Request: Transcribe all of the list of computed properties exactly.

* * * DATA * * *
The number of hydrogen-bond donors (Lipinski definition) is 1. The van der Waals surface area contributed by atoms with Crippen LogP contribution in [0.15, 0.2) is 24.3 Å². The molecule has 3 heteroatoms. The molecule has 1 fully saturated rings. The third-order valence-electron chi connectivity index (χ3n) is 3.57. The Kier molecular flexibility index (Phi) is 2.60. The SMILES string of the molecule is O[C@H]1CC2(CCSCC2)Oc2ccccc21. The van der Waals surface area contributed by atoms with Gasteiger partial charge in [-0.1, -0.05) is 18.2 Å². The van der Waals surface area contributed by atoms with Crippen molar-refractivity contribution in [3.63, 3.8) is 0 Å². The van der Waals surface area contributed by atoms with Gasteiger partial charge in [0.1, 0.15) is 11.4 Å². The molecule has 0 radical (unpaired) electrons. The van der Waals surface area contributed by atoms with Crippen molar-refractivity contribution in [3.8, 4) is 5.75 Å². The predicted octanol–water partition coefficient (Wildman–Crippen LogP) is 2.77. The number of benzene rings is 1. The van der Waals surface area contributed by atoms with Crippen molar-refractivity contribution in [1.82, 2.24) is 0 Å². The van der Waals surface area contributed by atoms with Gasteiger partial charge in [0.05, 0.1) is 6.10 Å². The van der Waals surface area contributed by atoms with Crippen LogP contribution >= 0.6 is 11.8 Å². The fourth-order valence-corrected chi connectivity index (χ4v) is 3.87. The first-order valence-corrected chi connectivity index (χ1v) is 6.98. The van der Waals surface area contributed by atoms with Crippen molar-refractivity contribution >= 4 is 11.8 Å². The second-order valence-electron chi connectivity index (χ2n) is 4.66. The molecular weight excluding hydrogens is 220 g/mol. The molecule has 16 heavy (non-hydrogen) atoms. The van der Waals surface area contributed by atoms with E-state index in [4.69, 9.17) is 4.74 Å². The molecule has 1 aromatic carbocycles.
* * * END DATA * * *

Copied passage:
The number of hydrogen-bond donors (Lipinski definition) is 1. The van der Waals surface area contributed by atoms with Crippen LogP contribution in [0.15, 0.2) is 24.3 Å². The molecule has 3 heteroatoms. The molecule has 1 fully saturated rings. The third-order valence-electron chi connectivity index (χ3n) is 3.57. The Kier molecular flexibility index (Phi) is 2.60. The SMILES string of the molecule is O[C@H]1CC2(CCSCC2)Oc2ccccc21. The van der Waals surface area contributed by atoms with Gasteiger partial charge in [-0.1, -0.05) is 18.2 Å². The van der Waals surface area contributed by atoms with Crippen molar-refractivity contribution in [3.63, 3.8) is 0 Å². The van der Waals surface area contributed by atoms with Gasteiger partial charge in [0.1, 0.15) is 11.4 Å². The molecule has 0 radical (unpaired) electrons. The van der Waals surface area contributed by atoms with Crippen molar-refractivity contribution in [3.8, 4) is 5.75 Å². The predicted octanol–water partition coefficient (Wildman–Crippen LogP) is 2.77. The number of benzene rings is 1. The van der Waals surface area contributed by atoms with Crippen molar-refractivity contribution in [1.82, 2.24) is 0 Å². The van der Waals surface area contributed by atoms with Gasteiger partial charge in [0.05, 0.1) is 6.10 Å². The van der Waals surface area contributed by atoms with Crippen LogP contribution >= 0.6 is 11.8 Å². The fourth-order valence-corrected chi connectivity index (χ4v) is 3.87. The first-order valence-corrected chi connectivity index (χ1v) is 6.98. The van der Waals surface area contributed by atoms with Crippen molar-refractivity contribution >= 4 is 11.8 Å². The second-order valence-electron chi connectivity index (χ2n) is 4.66. The molecular weight excluding hydrogens is 220 g/mol. The molecule has 16 heavy (non-hydrogen) atoms. The van der Waals surface area contributed by atoms with E-state index in [4.69, 9.17) is 4.74 Å². The molecule has 1 aromatic carbocycles.